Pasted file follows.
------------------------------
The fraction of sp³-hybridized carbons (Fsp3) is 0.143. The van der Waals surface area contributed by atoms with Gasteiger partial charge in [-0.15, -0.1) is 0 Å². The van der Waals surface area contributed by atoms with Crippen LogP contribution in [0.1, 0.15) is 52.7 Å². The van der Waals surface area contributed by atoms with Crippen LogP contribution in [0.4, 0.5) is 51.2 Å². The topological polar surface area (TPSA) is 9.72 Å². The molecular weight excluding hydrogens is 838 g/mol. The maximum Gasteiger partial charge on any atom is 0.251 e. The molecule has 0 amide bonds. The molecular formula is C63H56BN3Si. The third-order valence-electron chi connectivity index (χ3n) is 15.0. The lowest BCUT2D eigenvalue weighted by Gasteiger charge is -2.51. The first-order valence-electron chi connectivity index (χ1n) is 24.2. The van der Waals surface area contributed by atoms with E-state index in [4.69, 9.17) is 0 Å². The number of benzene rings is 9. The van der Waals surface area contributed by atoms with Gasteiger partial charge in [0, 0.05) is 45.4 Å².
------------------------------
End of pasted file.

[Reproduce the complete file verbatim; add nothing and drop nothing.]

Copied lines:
The fraction of sp³-hybridized carbons (Fsp3) is 0.143. The van der Waals surface area contributed by atoms with Gasteiger partial charge in [-0.15, -0.1) is 0 Å². The van der Waals surface area contributed by atoms with Crippen LogP contribution in [0.1, 0.15) is 52.7 Å². The van der Waals surface area contributed by atoms with Crippen LogP contribution in [0.4, 0.5) is 51.2 Å². The topological polar surface area (TPSA) is 9.72 Å². The molecular weight excluding hydrogens is 838 g/mol. The maximum Gasteiger partial charge on any atom is 0.251 e. The molecule has 0 amide bonds. The molecular formula is C63H56BN3Si. The third-order valence-electron chi connectivity index (χ3n) is 15.0. The lowest BCUT2D eigenvalue weighted by Gasteiger charge is -2.51. The first-order valence-electron chi connectivity index (χ1n) is 24.2. The van der Waals surface area contributed by atoms with E-state index in [4.69, 9.17) is 0 Å². The number of benzene rings is 9. The van der Waals surface area contributed by atoms with Gasteiger partial charge in [0, 0.05) is 45.4 Å².